2012 NBA Playoffs Recap, Day 31

Despite another valiant effort by the Oklahoma City Thunder, Game 2 was just another victory for the San Antonio Spurs. But is there hope for the Thunder in Game 3? (Photo by Tom Pennington/Getty Images)

Spurs survive Thunder rally, go up 2-0
Within the first minutes of Tuesday night’s Game 2 of the Western Conference Finals, Kendrick Perkins was bumped into by Tony Parker just before inbounding the ball. Perkins scowled down at Parker, offered some choice words and strutted down court. Parker rolled his eyes and laughed. Even a tough guy like Perkins can’t shake the focus and confidence of the 2012 San Antonio Spurs. In fact, I’m not sure Oklahoma City’s strategy in this series even makes sense.

Following Game 2, Thunder head coach Scott Brooks admitted the Thunder allowed Parker the midrange jumpers he was draining as opposed to letting him get to the rim. Obviously, keeping Parker out of the paint is a good idea, but surrendering those jumpers? Do they study film at all? Parker lives for those shots. This isn’t seven years ago when Parker’s shooting skills made Rajon Rondo look like Reggie Miller. Parker’s midrange jumper is nearly as reliable as his ability to finish at the rim. Allowing him those shots time after time seems like a death sentence to me.

What’s worse, Kevin Durant and Russell Westbrook both offered that Parker’s success from the field on Tuesday night was a product of Parker hitting “tough shots.” Uh, no. Those are shots Parker’s hit all season long. If the Thunder hopes to get back in this series, they’ll need to contest those jumpers and force someone else to take those shots, because Parker will happily take and make those jumpers. They’re not “tough shots” to Parker. They’re as much a part of his game as his unstoppable floater.

Now, how about that 2nd half? After a 3rd quarter that saw the Spurs stretch their halftime lead from 11 to 22, the game appeared to be all but over. San Antonio was on another level. The Thunder wasn’t even playing that poorly. The Spurs were simply putting on an offensive clinic. Very rarely in today’s world do you see an athletic team, or any group of individuals for that matter, function at such an efficiently selfless level. It was truly something to behold. TNT’s David Aldridge offered the following; “Been covering this league 25 years, and can’t recall a team – a team – passing as well as the Spurs are right now.” Aldridge wasn’t alone in his praise. Twitter was blowing up with respected NBA voices praising the Spurs exceptional level of play. …And then it all stopped.

Give the Thunder a ton of credit. Even on the road, they never quit. Durant, Westbrook, and James Harden kept coming. There was a time midway through the 4th quarter when the Thunder cut the Spurs lead all the way down to 6. Then OKC struggled to score for a stretch and the Spurs were able to push the lead back to 12 and held it around the 9-10 range for the remainder of the game. Still, the Thunder may have finally found a lineup that gives them hope of making this a competitive series as we shift to Oklahoma City for Games 3 and 4.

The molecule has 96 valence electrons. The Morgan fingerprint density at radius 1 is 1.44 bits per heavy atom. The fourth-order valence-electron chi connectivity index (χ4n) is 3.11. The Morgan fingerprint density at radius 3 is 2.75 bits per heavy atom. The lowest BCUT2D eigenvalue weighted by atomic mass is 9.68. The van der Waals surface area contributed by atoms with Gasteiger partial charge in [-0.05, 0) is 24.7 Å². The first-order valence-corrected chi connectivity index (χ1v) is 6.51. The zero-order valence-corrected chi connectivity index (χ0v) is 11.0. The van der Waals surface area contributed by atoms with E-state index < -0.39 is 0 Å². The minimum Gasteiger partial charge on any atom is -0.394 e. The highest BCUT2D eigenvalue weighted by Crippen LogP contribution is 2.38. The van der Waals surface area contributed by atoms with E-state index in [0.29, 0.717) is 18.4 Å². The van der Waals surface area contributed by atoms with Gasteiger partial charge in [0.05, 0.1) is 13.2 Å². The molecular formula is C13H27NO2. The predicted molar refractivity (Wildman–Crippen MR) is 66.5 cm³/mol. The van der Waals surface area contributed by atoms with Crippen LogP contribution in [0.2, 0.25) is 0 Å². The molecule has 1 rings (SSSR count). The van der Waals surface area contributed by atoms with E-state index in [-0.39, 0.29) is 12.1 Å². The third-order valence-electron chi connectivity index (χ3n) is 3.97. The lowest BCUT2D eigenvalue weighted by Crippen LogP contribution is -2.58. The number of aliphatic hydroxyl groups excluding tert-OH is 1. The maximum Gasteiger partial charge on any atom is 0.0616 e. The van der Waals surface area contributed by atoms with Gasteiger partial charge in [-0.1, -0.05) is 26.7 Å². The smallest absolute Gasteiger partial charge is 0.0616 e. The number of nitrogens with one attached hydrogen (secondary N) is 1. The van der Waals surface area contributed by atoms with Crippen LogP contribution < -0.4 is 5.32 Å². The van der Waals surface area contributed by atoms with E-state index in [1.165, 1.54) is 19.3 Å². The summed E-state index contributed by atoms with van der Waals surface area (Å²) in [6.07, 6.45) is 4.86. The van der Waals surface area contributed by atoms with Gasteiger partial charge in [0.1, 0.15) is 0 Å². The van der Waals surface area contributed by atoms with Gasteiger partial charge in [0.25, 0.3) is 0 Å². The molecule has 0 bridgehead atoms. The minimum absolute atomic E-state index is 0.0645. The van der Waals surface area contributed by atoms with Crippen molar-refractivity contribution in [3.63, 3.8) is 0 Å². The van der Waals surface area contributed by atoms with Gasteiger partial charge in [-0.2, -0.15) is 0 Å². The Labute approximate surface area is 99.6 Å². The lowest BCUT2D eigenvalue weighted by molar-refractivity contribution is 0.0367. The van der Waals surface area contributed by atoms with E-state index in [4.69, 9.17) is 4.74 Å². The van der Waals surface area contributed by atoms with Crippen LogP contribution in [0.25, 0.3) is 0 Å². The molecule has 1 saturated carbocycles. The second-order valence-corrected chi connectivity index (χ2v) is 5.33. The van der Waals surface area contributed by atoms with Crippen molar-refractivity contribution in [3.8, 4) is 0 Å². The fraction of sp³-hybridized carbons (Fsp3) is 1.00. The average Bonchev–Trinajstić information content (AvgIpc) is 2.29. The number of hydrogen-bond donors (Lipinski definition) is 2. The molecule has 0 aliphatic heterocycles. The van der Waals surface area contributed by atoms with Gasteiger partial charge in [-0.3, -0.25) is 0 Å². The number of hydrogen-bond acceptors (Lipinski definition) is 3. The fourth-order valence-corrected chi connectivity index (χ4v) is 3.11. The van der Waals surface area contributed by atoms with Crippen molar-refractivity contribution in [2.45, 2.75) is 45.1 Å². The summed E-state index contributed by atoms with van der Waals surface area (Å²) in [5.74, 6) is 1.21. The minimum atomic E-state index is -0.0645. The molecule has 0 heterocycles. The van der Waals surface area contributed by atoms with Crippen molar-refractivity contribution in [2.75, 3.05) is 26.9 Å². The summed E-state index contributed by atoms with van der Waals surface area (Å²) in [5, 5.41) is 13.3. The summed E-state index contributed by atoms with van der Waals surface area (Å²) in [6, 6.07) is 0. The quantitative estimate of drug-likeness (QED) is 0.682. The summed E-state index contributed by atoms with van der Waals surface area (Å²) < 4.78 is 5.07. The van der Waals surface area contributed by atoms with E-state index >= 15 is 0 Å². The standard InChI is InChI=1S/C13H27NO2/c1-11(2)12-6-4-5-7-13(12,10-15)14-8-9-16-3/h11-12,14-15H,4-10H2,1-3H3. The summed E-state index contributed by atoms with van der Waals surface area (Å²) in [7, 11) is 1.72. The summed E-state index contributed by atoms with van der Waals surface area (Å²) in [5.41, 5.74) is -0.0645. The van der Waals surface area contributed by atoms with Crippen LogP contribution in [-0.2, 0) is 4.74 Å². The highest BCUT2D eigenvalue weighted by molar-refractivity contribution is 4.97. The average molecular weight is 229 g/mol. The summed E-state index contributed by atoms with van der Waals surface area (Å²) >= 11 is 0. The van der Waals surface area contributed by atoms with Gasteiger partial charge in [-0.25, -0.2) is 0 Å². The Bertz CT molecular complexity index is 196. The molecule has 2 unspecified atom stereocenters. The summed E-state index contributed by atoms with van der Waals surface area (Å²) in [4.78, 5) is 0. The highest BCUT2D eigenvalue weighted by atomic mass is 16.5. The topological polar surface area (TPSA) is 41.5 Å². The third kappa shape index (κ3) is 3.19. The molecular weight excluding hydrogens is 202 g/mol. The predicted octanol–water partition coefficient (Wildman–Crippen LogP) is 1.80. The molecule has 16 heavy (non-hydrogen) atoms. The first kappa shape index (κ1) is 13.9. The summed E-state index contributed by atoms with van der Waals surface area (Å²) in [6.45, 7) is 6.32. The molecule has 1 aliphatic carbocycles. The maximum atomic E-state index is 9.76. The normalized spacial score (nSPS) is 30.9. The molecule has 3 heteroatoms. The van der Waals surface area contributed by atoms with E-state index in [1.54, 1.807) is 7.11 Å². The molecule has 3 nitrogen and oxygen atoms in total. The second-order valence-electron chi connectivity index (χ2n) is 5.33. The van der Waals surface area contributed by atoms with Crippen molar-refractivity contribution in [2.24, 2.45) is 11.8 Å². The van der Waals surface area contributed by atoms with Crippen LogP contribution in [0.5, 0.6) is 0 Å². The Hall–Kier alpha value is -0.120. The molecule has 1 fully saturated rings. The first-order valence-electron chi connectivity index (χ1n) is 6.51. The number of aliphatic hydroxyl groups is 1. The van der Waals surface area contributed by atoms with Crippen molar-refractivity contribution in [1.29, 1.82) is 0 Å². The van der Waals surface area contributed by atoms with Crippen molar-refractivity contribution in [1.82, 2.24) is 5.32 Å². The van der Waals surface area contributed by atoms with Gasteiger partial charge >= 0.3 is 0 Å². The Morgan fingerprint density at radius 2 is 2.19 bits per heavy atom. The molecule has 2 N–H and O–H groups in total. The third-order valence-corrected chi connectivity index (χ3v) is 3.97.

The TNT crew perfectly explained why the Thunder found success in limiting the Spurs over the final 16 minutes of the game. As Steve Kerr, Charles Barkley and Kenny Smith all stated, Brooks put his best players on the floor and used their athleticism to disrupt the Spurs ball movement. The Thunder can’t compete with the Spurs on a basketball X’s and O’s level. OKC must simplify the game and as Kerr pointed out, make the game a street fight. It’s seems strange, but ignoring a defensive scheme and letting athleticism and instinct take over may be the Thunder’s best chance of getting back in this series.

On the other hand, though, it’s possible everyone is getting a bit too excited about the Thunder’s 4th quarter. Sure, they outscored the Spurs by seven and had the Spurs on the ropes. Still, the Spurs executed down the stretch. Manu Ginobili was again unstoppable, scoring 10 points in the final six minutes. San Antonio’s offense got into the lane and still converted a few easy layups in crunch time, and that was all despite Tim Duncan playing perhaps his worst game of the entire season.

It also benefited the Thunder that they went to the line after every foul with close to 10 minutes still to go in the game. As a result, the Spurs defense fell off the map. Contend and send the Thunder to the line or play soft defense and force them to sink open shots? San Antonio gave each approach a run and neither was particularly effective. Give the Thunder credit for putting the Spurs in foul trouble and getting to the line, but let’s not pretend the Spurs defense just all of sudden fell apart.

Game 3 is essentially a Game 7 for the Thunder. I expect Brooks to give the lineup we saw in the 4th quarter of Game 2 extended run with hopes of slowing down the Spurs. Though, if the past month and a half is any indication, it likely won’t work. The Spurs are too hungry to erase the devastation of last year’s embarrassing collapse to the Grizzlies and too focused on giving Gregg Popovich and Duncan one more ring. The Thunder may be the more desperate team but the Spurs will undoubtedly approach Game 3 as if it were a Game 7, too.

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